Respondents who questioned the forcefulness of PPSC’s prosecution approach called on prosecutors to be less risk averse, reduce their reliance on plea and sentencing agreements, and fight for harsher sentences (particularly in drug cases). Respondents who felt that sentences for drug offences are inconsistent or inappropriate, called for (more) research on sentencing trends and precedents in order to better support PPSC prosecutors in sentencing negotiations or arguments. While prosecutors must maintain their independence in determining the appropriate approach in a given case, comments show that it can be beneficial for them to at least acknowledge investigator concerns, and to maintain ongoing communication on case-specific and more general legal matters.
Respondents from jurisdictions with pre-charge screening or “
charge approval” argued that the process could be streamlined or eliminated given that it can cause excessive delays in case processing, and may not reflect local realities or community expectations. Similarly, respondents across the provinces highlighted the importance of timely post-charge review in order to allow for adequate trial preparation, and avoid last-minute requests to investigators.
On a broader level, some respondents – particularly police involved in drug prosecutions – questioned the reliance on agents due to their “
part-time” status, resulting in an actual or perceived conflict of interest when they act as defence counsel in matters that are unrelated to the statutes for which they are appointed. These respondents strongly expressed the view that PPSC prosecutors should be permanent employees of the organization.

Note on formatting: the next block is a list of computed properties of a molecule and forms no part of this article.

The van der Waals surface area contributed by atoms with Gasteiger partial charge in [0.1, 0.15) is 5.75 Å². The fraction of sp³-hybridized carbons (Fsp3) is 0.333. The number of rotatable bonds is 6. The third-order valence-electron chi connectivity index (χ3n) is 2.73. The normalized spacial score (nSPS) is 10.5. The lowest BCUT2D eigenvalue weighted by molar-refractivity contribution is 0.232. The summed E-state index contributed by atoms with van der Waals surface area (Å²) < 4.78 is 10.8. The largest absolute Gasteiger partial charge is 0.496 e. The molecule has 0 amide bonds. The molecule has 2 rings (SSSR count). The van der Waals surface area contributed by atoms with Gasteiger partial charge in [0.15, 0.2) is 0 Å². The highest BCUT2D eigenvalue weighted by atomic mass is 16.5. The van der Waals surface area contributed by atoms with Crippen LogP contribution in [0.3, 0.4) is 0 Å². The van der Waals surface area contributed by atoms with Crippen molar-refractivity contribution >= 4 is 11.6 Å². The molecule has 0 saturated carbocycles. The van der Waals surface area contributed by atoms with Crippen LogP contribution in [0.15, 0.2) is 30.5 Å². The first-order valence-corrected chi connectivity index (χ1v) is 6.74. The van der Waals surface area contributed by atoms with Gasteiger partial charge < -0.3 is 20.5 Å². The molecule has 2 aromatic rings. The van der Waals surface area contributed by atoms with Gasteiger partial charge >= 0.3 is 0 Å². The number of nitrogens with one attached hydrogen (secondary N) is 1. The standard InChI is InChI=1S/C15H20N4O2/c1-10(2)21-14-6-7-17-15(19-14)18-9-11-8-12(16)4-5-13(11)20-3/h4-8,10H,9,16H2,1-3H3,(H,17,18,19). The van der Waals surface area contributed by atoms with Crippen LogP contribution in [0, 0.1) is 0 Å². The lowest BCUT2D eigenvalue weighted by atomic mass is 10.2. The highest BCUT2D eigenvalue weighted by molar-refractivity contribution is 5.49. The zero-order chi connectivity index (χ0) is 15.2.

The results of the 2008 PPSC survey of investigative agencies paint a remarkably consistent picture of the factors that contribute to more positive perceptions of PPSC services by their presence and to more negative perceptions by their absence. As both the quantitative and qualitative analyses show, respondent perceptions do not vary, in a systematic way, according to service delivery location, the investigative agencies involved or the services used. Rather, results indicate that respondent perceptions of PPSC services tend to vary based on their beliefs and attitudes regarding the enforcement and prosecution of criminal offences, as well as their individual experiences with the staff prosecutors and agents with whom they work. To some extent, this is not surprising, given the range of criminal offences that the organization prosecutes, the number of service delivery locations, many of which are rural or remote, the reliance on a large number of legal agents, as well as current operational pressures faced by the PPSC and investigative agencies, including staff recruitment and retention issues.